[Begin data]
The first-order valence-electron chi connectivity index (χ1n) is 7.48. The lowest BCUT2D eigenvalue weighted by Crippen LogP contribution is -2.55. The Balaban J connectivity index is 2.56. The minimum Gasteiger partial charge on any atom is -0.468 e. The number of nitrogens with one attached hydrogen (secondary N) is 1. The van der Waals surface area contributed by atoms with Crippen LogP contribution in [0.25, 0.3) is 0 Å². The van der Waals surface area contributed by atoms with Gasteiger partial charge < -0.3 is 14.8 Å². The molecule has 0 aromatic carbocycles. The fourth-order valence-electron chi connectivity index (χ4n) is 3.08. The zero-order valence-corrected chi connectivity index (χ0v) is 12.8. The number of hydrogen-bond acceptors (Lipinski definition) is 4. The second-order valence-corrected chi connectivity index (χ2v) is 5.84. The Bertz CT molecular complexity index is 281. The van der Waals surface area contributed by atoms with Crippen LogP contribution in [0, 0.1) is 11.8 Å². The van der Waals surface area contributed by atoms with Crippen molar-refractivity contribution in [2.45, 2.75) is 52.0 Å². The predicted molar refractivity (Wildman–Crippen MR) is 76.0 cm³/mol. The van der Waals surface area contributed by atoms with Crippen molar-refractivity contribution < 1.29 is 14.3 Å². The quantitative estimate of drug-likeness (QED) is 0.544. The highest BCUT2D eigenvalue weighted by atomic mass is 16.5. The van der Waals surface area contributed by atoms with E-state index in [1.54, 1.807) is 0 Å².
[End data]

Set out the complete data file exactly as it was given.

The first-order valence-electron chi connectivity index (χ1n) is 7.48. The lowest BCUT2D eigenvalue weighted by Crippen LogP contribution is -2.55. The Balaban J connectivity index is 2.56. The minimum Gasteiger partial charge on any atom is -0.468 e. The number of nitrogens with one attached hydrogen (secondary N) is 1. The van der Waals surface area contributed by atoms with Crippen LogP contribution in [0.25, 0.3) is 0 Å². The van der Waals surface area contributed by atoms with Gasteiger partial charge < -0.3 is 14.8 Å². The molecule has 0 aromatic carbocycles. The fourth-order valence-electron chi connectivity index (χ4n) is 3.08. The zero-order valence-corrected chi connectivity index (χ0v) is 12.8. The number of hydrogen-bond acceptors (Lipinski definition) is 4. The second-order valence-corrected chi connectivity index (χ2v) is 5.84. The Bertz CT molecular complexity index is 281. The van der Waals surface area contributed by atoms with Crippen LogP contribution in [0, 0.1) is 11.8 Å². The van der Waals surface area contributed by atoms with Crippen molar-refractivity contribution in [2.45, 2.75) is 52.0 Å². The predicted molar refractivity (Wildman–Crippen MR) is 76.0 cm³/mol. The van der Waals surface area contributed by atoms with Crippen molar-refractivity contribution < 1.29 is 14.3 Å². The quantitative estimate of drug-likeness (QED) is 0.544. The highest BCUT2D eigenvalue weighted by atomic mass is 16.5. The van der Waals surface area contributed by atoms with E-state index in [1.54, 1.807) is 0 Å².